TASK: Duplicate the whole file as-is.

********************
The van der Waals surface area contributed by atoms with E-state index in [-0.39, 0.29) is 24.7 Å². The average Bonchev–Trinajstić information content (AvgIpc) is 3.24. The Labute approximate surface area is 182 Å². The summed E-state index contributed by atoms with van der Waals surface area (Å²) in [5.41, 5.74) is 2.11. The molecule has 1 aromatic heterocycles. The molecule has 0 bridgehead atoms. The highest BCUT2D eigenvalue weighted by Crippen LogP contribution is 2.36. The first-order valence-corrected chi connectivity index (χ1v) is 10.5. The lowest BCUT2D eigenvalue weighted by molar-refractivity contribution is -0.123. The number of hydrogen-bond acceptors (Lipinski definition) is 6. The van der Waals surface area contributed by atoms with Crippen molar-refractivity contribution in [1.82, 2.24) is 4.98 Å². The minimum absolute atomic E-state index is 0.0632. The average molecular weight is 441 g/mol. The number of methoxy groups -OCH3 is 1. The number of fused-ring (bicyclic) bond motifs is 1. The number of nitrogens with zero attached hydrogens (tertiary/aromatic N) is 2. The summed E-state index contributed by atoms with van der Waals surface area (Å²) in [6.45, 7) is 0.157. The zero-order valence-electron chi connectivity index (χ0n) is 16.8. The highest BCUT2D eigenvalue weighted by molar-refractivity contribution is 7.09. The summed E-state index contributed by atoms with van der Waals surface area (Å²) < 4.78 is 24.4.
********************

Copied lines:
The van der Waals surface area contributed by atoms with E-state index in [-0.39, 0.29) is 24.7 Å². The average Bonchev–Trinajstić information content (AvgIpc) is 3.24. The Labute approximate surface area is 182 Å². The summed E-state index contributed by atoms with van der Waals surface area (Å²) in [5.41, 5.74) is 2.11. The molecule has 1 aromatic heterocycles. The molecule has 0 bridgehead atoms. The highest BCUT2D eigenvalue weighted by Crippen LogP contribution is 2.36. The first-order valence-corrected chi connectivity index (χ1v) is 10.5. The lowest BCUT2D eigenvalue weighted by molar-refractivity contribution is -0.123. The number of hydrogen-bond acceptors (Lipinski definition) is 6. The van der Waals surface area contributed by atoms with Crippen molar-refractivity contribution in [1.82, 2.24) is 4.98 Å². The minimum absolute atomic E-state index is 0.0632. The average molecular weight is 441 g/mol. The number of methoxy groups -OCH3 is 1. The number of fused-ring (bicyclic) bond motifs is 1. The number of nitrogens with zero attached hydrogens (tertiary/aromatic N) is 2. The summed E-state index contributed by atoms with van der Waals surface area (Å²) in [6.45, 7) is 0.157. The zero-order valence-electron chi connectivity index (χ0n) is 16.8. The highest BCUT2D eigenvalue weighted by molar-refractivity contribution is 7.09. The summed E-state index contributed by atoms with van der Waals surface area (Å²) < 4.78 is 24.4.